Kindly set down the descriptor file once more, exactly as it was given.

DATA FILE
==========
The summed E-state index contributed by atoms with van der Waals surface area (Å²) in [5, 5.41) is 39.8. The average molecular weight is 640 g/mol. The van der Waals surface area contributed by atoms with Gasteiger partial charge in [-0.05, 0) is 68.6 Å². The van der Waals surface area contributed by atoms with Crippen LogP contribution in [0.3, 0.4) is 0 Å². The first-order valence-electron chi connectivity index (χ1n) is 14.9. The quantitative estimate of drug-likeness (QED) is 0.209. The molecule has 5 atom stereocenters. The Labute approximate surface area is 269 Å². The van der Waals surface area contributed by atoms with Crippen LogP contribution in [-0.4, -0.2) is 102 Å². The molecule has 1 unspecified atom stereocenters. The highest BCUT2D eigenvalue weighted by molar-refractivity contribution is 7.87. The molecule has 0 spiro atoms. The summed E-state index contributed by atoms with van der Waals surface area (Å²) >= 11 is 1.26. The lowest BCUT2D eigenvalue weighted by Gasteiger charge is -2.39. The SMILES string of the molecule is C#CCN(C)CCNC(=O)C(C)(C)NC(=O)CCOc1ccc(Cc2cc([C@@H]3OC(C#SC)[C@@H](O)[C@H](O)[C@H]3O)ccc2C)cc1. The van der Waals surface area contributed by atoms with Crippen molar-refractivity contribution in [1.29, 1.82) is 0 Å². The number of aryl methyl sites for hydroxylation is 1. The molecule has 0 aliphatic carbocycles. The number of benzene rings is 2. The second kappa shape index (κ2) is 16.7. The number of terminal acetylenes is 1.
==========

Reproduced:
The summed E-state index contributed by atoms with van der Waals surface area (Å²) in [5, 5.41) is 39.8. The average molecular weight is 640 g/mol. The van der Waals surface area contributed by atoms with Gasteiger partial charge in [-0.05, 0) is 68.6 Å². The van der Waals surface area contributed by atoms with Crippen LogP contribution in [0.3, 0.4) is 0 Å². The first-order valence-electron chi connectivity index (χ1n) is 14.9. The quantitative estimate of drug-likeness (QED) is 0.209. The molecule has 5 atom stereocenters. The Labute approximate surface area is 269 Å². The van der Waals surface area contributed by atoms with Crippen LogP contribution in [-0.4, -0.2) is 102 Å². The molecule has 1 unspecified atom stereocenters. The highest BCUT2D eigenvalue weighted by molar-refractivity contribution is 7.87. The molecule has 0 spiro atoms. The summed E-state index contributed by atoms with van der Waals surface area (Å²) >= 11 is 1.26. The lowest BCUT2D eigenvalue weighted by Gasteiger charge is -2.39. The SMILES string of the molecule is C#CCN(C)CCNC(=O)C(C)(C)NC(=O)CCOc1ccc(Cc2cc([C@@H]3OC(C#SC)[C@@H](O)[C@H](O)[C@H]3O)ccc2C)cc1. The van der Waals surface area contributed by atoms with Crippen molar-refractivity contribution in [1.29, 1.82) is 0 Å². The number of aryl methyl sites for hydroxylation is 1. The molecule has 0 aliphatic carbocycles. The number of benzene rings is 2. The second kappa shape index (κ2) is 16.7. The number of terminal acetylenes is 1.